• Do not overpay: Some breeders charge twice the going rate for a "special "dog or a "therapy" dog.  There is no way you can tell if a puppy will be a good therapy dog until it is much older and much of it depends upon the environment it is brought up in and how it is trained. Some breeders will charge you more for a bitch or those cute puppies with 4 white paws. We would advise paying the going rate for all dogs as paying more does not get you a healthier, better adjusted, well behaved dog. 

    • Do not underpay:  a cheap dog almost certainly won't have had the tests, may be a result of too close breeding, may be more prone to health issues, may not be a pedigree (maybe a mix with a spaniel or poodle) and may have come from poor breeding or from a puppy farm. It may come from a litter that the breeder is unable to register as pedigree because the bitch is too young, too old or had over 4 litters in its life.  If in doubt ask for advice.

  • Contract: Ensure there is a contract, preferably one based on the Assured Breeders contract from the Kennel Club. Ensure you see it several weeks before you commit to buying the dog so you can check it. Ask about any endorsements the breeder may put on the contract. A good breeder will send you the contract when you visit at 5 weeks. A bad one will show you for the first time when you pick up at 8 weeks when you won't have time to read it thoroughly and ask questions. 

  • Waiting lists: Different breeders do things in different ways - there may well be a waiting list as demand is incredibly high but many breeders will only start the list when they know their bitch is coming into season or is pregnant. With an average of 7 puppies in a litter and demand being incredibly high there is little point having a massive waiting list where you will end up disappointing a majority of people. We ask everyone to complete a questionnaire which we will gladly send to you if you ask. We then hold these expressions of interest and when a bitch is pregnant we use the questionnaires to create a list of 10 -12 people  - all of whom have completed the questionnaire, have previously taken the time to have visited us, and then kept in touch.

    • Yes, it is OK to be on the list of several breeders. It increases the likelihood of getting a PWD.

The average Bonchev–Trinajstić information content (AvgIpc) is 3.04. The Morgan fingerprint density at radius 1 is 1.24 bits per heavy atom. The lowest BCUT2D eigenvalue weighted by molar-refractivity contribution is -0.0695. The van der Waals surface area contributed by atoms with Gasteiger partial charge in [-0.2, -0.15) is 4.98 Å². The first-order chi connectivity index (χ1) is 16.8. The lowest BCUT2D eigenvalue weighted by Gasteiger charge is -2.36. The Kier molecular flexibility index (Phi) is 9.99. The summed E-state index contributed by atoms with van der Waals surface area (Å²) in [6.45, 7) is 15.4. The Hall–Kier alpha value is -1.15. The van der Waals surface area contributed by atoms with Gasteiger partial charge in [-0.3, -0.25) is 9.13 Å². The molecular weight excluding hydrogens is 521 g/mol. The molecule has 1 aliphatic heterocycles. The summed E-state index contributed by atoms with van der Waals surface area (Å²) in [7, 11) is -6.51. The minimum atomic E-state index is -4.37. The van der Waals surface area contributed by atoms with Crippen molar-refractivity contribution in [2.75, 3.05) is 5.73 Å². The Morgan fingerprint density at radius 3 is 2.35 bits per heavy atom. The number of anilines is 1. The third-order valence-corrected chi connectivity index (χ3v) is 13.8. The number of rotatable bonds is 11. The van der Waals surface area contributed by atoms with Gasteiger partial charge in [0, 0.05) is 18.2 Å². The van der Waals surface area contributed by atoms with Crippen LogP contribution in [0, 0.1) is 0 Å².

• No, we don't make people pay a deposit just be on the list.  

    • No, we won't put you on the list in place of someone else even if you offer us double the money or are on TV. or an on-line "influencer". These dogs may be rare but they are not fashion statements or something to have just to be different. 

  • Choice of puppy: Once on the list do not expect to have a completely free choice. A good breeder will match the puppy and the owner together. Think of it as adoption. A good breeder will not let an inexperienced dog owner or those with young children have a dominant male or female.  At 5 weeks a puppy's characteristics are starting to appear and a good breeder will often give you a choice between several puppies which will suit your circumstances, requirements, and experience. 

  • Deposit: We would advise to only pay a deposit when you have agreed with the breeder which dog you are adopting at your 5-week visit. Never feel pressurised into paying an earlier holding deposit or the full amount early. Never feel pressurised into having a dog that isn't what you want.  Don't be pressurised into having a dog because it is the last one or it looks cute. When you pick up the puppy at 8 weeks do not accept a puppy if it isn't the one you chose, or the initial vet check reports a serious issue.  If your personal circumstances change (illness, loss of a job, moving home etc) then a good breeder will not expect you to have the puppy and will offer you a full refund of your deposit. PWD are in such demand there should be no problem finding a new owner.

  • Honesty: And finally, a good breeder will be honest about both the good and bad traits of the breed. They will be open about the grooming and behaviour challenges that all PWD owners will face.  In return please be honest with the breeder. Don't be surprised if a good breeder turns down prospective owners if they feel that a dog is not right for them or they can not meet the dog's needs. A good breeder may well turn down an owner if they haven't really considered how a dog will fit into their lives or they work all day; don't have a suitable home (PWD need a good outside garden and flats are not suitable); have severe allergies or seriously afraid of dogs. A good breeder will put the welfare of the dog first and before the desires of the potential owner.